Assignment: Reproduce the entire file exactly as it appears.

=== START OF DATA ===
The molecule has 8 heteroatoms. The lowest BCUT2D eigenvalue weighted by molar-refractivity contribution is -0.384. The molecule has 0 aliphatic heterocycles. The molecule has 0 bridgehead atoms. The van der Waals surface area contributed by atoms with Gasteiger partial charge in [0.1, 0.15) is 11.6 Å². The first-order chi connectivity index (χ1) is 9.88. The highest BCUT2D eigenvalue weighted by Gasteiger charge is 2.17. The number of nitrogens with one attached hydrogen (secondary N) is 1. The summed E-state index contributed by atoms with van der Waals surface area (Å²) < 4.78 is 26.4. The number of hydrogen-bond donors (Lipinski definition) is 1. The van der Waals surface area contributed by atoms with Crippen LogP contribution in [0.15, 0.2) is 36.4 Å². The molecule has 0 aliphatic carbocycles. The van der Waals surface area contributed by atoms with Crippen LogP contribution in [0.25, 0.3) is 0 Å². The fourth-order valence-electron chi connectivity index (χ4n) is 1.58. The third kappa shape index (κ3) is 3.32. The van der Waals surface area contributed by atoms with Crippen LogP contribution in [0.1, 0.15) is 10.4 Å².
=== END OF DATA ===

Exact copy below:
The molecule has 8 heteroatoms. The lowest BCUT2D eigenvalue weighted by molar-refractivity contribution is -0.384. The molecule has 0 aliphatic heterocycles. The molecule has 0 bridgehead atoms. The van der Waals surface area contributed by atoms with Gasteiger partial charge in [0.1, 0.15) is 11.6 Å². The first-order chi connectivity index (χ1) is 9.88. The highest BCUT2D eigenvalue weighted by Gasteiger charge is 2.17. The number of nitrogens with one attached hydrogen (secondary N) is 1. The summed E-state index contributed by atoms with van der Waals surface area (Å²) < 4.78 is 26.4. The number of hydrogen-bond donors (Lipinski definition) is 1. The van der Waals surface area contributed by atoms with Crippen LogP contribution in [0.15, 0.2) is 36.4 Å². The molecule has 0 aliphatic carbocycles. The van der Waals surface area contributed by atoms with Crippen LogP contribution in [0.25, 0.3) is 0 Å². The fourth-order valence-electron chi connectivity index (χ4n) is 1.58. The third kappa shape index (κ3) is 3.32. The van der Waals surface area contributed by atoms with Crippen LogP contribution in [0.1, 0.15) is 10.4 Å².